Time is one thing we have little of, yet it’s what it will take to position yourself and your company as the industry expert. Wisdom comes from experience and experience is gained over time. Lots of your credentialing will come from the school of hard knocks. But that’s OK. We should learn from our failures and missteps.

Learn to share your expertise and solve problems instead of trying to sell contractors stuff. With the advent of social media, we no longer control the message or where or when it will be delivered. You need to learn to share your experiences via story telling as opposed to a sales pitch. Show your expertise by telling contractors how you helped others solve a problem or gave them a better way of doing a job that resulted in them making more money.

To become a true authority you need to deliver results beyond the ordinary. If you do this, you’ll be able to grow your business through referrals and repeat business. Contractors are very loyal and they do talk among themselves, so let’s make sure what they are saying about your company is good.

It’s a never-ending battle. You need to keep being ahead of the curve and continue to wow contractors. Remember, everything you do at the contractor level should answer this one simple question, “What’s in it for me?”


How to Use Content to Reach Contractors

May 4, 2016

By John Sonnhalter, Rainmaker Journeyman, Sonnhalter

time for content

We all want to get our message in front of contractors. In order to get more out of your content, you need to tie it to your strategy.

We need to help them with solutions to their problems, a better technique or tool for the job. A different process that will save time and money. Online training for their workers.

We’re all concerned on getting the message out that we sometimes miss other opportunities to use the same content (message) and deliver it differently.

I recently read a post by John Jantsch, 10 Ways to Use One Piece of Content, that brings this into perspective. Contractors get their info in several formats. Have you tried any other ways of delivering your message?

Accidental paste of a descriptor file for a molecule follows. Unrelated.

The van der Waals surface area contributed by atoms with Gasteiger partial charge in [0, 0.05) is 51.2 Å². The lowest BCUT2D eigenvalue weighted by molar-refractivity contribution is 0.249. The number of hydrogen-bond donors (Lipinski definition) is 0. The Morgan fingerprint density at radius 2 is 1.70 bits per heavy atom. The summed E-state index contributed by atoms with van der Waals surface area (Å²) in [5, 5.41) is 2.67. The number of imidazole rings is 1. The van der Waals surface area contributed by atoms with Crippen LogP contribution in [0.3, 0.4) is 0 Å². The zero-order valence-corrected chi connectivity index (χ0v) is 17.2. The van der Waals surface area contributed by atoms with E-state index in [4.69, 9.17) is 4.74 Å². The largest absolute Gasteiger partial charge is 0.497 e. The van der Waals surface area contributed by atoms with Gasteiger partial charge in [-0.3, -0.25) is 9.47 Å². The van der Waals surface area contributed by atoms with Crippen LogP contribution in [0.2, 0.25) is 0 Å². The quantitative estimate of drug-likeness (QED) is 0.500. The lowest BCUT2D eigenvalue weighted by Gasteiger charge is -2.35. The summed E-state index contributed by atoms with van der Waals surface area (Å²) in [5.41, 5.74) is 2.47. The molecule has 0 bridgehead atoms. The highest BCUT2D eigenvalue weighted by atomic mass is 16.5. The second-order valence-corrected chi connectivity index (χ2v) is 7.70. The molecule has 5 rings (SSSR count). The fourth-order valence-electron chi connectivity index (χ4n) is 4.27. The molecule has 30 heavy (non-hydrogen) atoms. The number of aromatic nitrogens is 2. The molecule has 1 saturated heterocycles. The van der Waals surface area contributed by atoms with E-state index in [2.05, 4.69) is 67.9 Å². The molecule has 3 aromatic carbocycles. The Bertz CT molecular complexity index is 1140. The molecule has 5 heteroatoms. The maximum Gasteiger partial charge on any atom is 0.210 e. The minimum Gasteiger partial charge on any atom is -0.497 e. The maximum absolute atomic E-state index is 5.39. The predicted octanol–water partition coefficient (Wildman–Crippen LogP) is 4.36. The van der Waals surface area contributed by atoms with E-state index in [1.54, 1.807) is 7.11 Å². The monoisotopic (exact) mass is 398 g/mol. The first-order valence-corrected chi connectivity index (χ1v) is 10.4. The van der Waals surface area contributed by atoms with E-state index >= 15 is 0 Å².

Here are some highlights from John’s post:

  • Turn your post into a series of videos that the sales folks can send out on an individual basis
  • Do a webinar and feature it on your website
  • Use a SlideShare deck that you can use both on SlideShare as well as on your LinkedIn profile
  • Develop an infographic and send it out in an e-blast
  • Testimonials. Get contractors who are already happy customers to give you testimonials, either written or on video.

John’s point is that it’s not the amount of content, but its intention.

What are you doing to maximize your content?


Are you ready for the true digital natives?

April 20, 2016

By Rachel Kerstetter, PR Architect, Sonnhalter

The Millennial generation has been a hot topic for managers and marketers for many years now; in fact you used to call us Generation Y. Not everyone agrees on the exact years for each generation, but it’s generally accepted that Millennials are those born between 1980 and sometime between 1998 and 2000. Generation Z is the next upcoming generation with birth years in the 1990s through 2010. Predictions are already being made about the generation of kids born after 2010 as well!

People used to call Millennials “digital natives” due to our comfort using the internet and technology in general. But the generation after is what I would consider truly digital natives.

Millennial Technology Experience

Take me as an example. I’m a member of the Millennial generation and I can trace the growth of technology through my formative years. I recall changing the channel on the television using a dial and improving the picture on the tube TV by repositioning bunny ears. I used DOS and the first laptop computer I ever touched had a black and white screen. I looked up phone numbers in the phonebook and had to take typing classes in school. But we also caught on as technology advanced by leaps and bounds. I think that’s part of why the Millennial generation is so quick to learn – we had to adapt quickly.